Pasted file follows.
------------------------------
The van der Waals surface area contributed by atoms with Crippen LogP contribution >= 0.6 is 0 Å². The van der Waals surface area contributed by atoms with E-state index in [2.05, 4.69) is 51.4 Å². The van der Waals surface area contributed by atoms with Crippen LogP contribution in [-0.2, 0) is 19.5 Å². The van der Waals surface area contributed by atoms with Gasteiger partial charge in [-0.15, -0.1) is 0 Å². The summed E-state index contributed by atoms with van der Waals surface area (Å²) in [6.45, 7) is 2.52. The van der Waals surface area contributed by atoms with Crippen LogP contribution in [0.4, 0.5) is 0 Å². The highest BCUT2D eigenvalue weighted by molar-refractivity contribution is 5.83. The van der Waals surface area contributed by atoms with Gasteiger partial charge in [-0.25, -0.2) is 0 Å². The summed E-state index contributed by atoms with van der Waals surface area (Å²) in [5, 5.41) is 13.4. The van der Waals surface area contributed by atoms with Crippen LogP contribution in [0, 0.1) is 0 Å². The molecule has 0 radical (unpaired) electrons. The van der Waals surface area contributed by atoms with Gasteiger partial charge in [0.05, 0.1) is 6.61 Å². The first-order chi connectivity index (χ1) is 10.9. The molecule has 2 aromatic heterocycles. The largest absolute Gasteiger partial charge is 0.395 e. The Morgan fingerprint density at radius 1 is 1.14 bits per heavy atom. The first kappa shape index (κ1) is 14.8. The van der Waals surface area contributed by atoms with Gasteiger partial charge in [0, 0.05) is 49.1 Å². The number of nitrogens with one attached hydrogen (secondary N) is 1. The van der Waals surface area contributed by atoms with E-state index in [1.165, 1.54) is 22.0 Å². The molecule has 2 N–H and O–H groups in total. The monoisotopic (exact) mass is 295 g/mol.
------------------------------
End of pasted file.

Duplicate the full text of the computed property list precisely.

The van der Waals surface area contributed by atoms with Crippen LogP contribution >= 0.6 is 0 Å². The van der Waals surface area contributed by atoms with E-state index in [2.05, 4.69) is 51.4 Å². The van der Waals surface area contributed by atoms with Crippen LogP contribution in [-0.2, 0) is 19.5 Å². The van der Waals surface area contributed by atoms with Gasteiger partial charge in [-0.15, -0.1) is 0 Å². The summed E-state index contributed by atoms with van der Waals surface area (Å²) in [6.45, 7) is 2.52. The van der Waals surface area contributed by atoms with Crippen LogP contribution in [0.4, 0.5) is 0 Å². The highest BCUT2D eigenvalue weighted by molar-refractivity contribution is 5.83. The van der Waals surface area contributed by atoms with Gasteiger partial charge in [-0.25, -0.2) is 0 Å². The summed E-state index contributed by atoms with van der Waals surface area (Å²) in [5, 5.41) is 13.4. The van der Waals surface area contributed by atoms with Crippen LogP contribution in [0, 0.1) is 0 Å². The molecule has 0 radical (unpaired) electrons. The van der Waals surface area contributed by atoms with Gasteiger partial charge in [0.05, 0.1) is 6.61 Å². The first-order chi connectivity index (χ1) is 10.9. The molecule has 2 aromatic heterocycles. The largest absolute Gasteiger partial charge is 0.395 e. The Morgan fingerprint density at radius 1 is 1.14 bits per heavy atom. The first kappa shape index (κ1) is 14.8. The van der Waals surface area contributed by atoms with Gasteiger partial charge in [0, 0.05) is 49.1 Å². The number of nitrogens with one attached hydrogen (secondary N) is 1. The van der Waals surface area contributed by atoms with E-state index in [1.165, 1.54) is 22.0 Å². The molecule has 2 N–H and O–H groups in total. The monoisotopic (exact) mass is 295 g/mol.